Harney returned to the Delta and formed a guitar duo with his brother Maylon.  They performed as Pet and Can, their family nicknames (Richard's nickname, Can, came from his love for candy as a kid), and recorded eight sides, two were released with singer/accordion player Walter "Pat" Rhodes and two with singer Pearl Dickson.  

Sadly, Pet and Can's career was cut short after Maylon was murdered in a juke joint.  The loss of his brother seriously curtailed his musical career because he was extremely shy and also suffered from a speech impediment, which sometime led his audience to ridicule him when he tried to sing.  However, his guitar playing rendered them speechless most of the time and he made many a guitarist look like a novice.  In his autobiography, Honeyboy Edwards stated that Tommy McClennan got the song "Crosscut Saw" from Harney.

While Harney admired many of the traditional blues guitarists of his day, his own style was closer to the Piedmont style popular in Georgia and North and South Carolina......probably only Mississippi John Hurt comes close to Harney's playing style as far as Delta artists go.  He claimed that he tried to learn to play both guitar parts after his brother's death, No doubt this, along with his time as a jazz musician gave his guitar work a delicate intricacy that was unusual for the Delta musicians.  In turn, he influenced many of the Delta artists who heard him play, including Johnson.  Although he didn't record in Harney's style, it's quite possible that Johnson had incorporated some of Harney's style into his music in the couple of years before his untimely death.

Due to his shyness and his speech impediment, Harney made a living as a piano tuner/repairer in Clarksdale and Jackson until he was rediscovered in 1969.  He was sought out by researchers in the 60's due to accolades paid to him by his contemporaries, including Big Joe Williams, which finally led Adelphi Records to attempt to track him down, traveling from Chicago to Jackson and back to Memphis, where Harney was finally located.  At the time of his rediscovery, Harney claimed to have not played the guitar, or even owned one, for twenty years.  Adelphi recorded Harney on a couple of field recordings in 1971 and he started playing workshops and festival.  He made his own album in February of 1972 (Sweet Man) and it's hard to believe that he had ever set his guitar down...his playing is marvelous throughout and he even sings a couple of songs.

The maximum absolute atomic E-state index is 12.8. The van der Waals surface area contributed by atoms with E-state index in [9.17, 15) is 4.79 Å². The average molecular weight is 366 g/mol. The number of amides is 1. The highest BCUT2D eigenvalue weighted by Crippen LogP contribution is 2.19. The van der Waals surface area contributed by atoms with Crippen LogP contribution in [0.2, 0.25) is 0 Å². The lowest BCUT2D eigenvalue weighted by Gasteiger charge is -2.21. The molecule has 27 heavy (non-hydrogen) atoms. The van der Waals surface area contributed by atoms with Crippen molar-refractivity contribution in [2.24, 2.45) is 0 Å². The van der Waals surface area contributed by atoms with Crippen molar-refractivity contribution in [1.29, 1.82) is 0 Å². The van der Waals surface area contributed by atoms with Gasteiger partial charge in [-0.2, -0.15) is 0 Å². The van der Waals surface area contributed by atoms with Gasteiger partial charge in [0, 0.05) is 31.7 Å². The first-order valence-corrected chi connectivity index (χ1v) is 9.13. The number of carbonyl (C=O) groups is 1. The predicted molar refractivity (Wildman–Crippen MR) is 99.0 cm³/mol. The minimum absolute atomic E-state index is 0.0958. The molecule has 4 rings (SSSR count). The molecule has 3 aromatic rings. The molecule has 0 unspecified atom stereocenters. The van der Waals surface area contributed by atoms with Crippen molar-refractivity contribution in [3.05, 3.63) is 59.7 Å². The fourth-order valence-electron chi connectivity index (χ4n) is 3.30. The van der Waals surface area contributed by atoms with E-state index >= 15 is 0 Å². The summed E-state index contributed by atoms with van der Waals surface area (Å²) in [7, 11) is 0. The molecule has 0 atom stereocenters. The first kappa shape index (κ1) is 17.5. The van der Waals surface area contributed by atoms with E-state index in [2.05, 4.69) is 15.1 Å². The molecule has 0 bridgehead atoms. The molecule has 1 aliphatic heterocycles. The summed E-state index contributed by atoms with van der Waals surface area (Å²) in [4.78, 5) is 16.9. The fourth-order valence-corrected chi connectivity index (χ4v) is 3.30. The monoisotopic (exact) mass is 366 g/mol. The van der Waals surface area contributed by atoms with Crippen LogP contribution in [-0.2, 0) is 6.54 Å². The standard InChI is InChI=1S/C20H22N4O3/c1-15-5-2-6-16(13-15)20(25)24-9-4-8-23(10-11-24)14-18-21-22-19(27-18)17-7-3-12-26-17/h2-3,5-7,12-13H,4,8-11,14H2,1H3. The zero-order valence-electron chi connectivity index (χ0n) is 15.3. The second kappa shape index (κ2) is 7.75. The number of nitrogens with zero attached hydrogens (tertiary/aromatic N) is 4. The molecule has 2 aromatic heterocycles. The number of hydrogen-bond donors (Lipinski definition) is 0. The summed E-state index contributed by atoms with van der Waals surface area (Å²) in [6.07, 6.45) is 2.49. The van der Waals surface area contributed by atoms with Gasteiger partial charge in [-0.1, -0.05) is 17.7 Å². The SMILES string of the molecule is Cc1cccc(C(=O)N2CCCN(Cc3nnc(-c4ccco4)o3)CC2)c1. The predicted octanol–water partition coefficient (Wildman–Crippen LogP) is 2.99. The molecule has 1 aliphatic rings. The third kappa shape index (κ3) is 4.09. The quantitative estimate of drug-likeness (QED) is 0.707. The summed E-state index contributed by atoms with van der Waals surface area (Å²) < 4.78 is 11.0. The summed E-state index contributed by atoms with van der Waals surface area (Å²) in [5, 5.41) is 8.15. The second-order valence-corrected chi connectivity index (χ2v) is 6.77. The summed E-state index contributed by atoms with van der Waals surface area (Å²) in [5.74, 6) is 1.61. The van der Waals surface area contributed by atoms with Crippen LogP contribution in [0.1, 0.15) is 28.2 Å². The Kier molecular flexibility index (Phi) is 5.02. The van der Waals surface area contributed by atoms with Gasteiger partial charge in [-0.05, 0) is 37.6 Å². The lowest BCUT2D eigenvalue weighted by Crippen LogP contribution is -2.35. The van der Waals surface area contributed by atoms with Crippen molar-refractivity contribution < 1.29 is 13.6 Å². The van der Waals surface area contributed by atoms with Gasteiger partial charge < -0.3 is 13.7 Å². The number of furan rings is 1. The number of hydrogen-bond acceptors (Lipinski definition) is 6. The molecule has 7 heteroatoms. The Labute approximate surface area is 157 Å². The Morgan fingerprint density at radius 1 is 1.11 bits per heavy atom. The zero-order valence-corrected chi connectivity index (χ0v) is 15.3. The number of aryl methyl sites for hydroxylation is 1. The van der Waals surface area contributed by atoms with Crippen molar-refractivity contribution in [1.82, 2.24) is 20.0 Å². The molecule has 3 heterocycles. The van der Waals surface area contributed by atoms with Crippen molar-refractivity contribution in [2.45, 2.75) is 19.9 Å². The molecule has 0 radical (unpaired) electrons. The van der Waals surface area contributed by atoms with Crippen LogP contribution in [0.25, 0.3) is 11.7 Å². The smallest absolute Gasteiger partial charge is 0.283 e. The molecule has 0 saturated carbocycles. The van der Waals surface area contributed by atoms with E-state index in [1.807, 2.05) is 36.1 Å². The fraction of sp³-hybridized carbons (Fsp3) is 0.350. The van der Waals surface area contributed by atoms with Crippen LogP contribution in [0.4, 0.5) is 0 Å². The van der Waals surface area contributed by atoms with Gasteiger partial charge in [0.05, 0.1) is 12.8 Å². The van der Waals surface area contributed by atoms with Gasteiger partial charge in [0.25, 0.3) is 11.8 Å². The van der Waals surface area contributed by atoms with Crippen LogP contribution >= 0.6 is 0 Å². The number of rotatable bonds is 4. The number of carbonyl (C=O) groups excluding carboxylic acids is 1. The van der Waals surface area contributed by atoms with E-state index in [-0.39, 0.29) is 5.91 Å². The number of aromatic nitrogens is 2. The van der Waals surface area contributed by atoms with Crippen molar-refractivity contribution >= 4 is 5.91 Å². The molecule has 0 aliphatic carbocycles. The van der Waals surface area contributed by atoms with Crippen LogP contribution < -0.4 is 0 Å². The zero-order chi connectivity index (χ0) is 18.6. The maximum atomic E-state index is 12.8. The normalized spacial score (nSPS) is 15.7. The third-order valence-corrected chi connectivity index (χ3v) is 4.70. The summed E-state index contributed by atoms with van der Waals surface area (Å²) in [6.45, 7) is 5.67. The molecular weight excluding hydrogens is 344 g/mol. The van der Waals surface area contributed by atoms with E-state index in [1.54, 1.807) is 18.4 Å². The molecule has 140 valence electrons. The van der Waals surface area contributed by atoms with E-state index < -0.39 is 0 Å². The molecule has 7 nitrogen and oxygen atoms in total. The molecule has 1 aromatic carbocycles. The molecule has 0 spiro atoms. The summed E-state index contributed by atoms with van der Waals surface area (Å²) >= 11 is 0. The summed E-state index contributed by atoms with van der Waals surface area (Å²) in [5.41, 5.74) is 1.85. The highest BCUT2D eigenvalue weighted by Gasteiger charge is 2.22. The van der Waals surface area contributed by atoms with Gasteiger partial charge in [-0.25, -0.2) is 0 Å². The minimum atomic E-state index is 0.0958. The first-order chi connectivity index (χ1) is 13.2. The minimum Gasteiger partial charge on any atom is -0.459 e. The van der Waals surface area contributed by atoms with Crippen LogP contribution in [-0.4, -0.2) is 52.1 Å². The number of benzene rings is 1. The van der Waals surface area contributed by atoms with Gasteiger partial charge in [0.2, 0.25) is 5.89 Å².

In 1972, Harney suffered a minor stroke, but was still able to tour with Houston Stackhouse in 1972 and 1973.  Unfortunately, Harney also contracted stomach cancer and passed away on Christmas Day in 1973 at 71 years old.  He was buried in an unmarked grave at the Hinds County Paupers Cemetery near Raymond, MS.  Through a charitable donation, the non-profit organization Killer Blues designed a grave marker for Harney, which was placed in April, 2012.

If you want to hear more, Harney's album is fairly easy to find online.  It's not your conventional Delta blues music, but it's very compelling music from a master guitarist.  It was most surprising the first time I heard him and I wish he'd been able to record and perform more.  If things had gone a little differently for him, his name would be mentioned with the other Delta blues legends.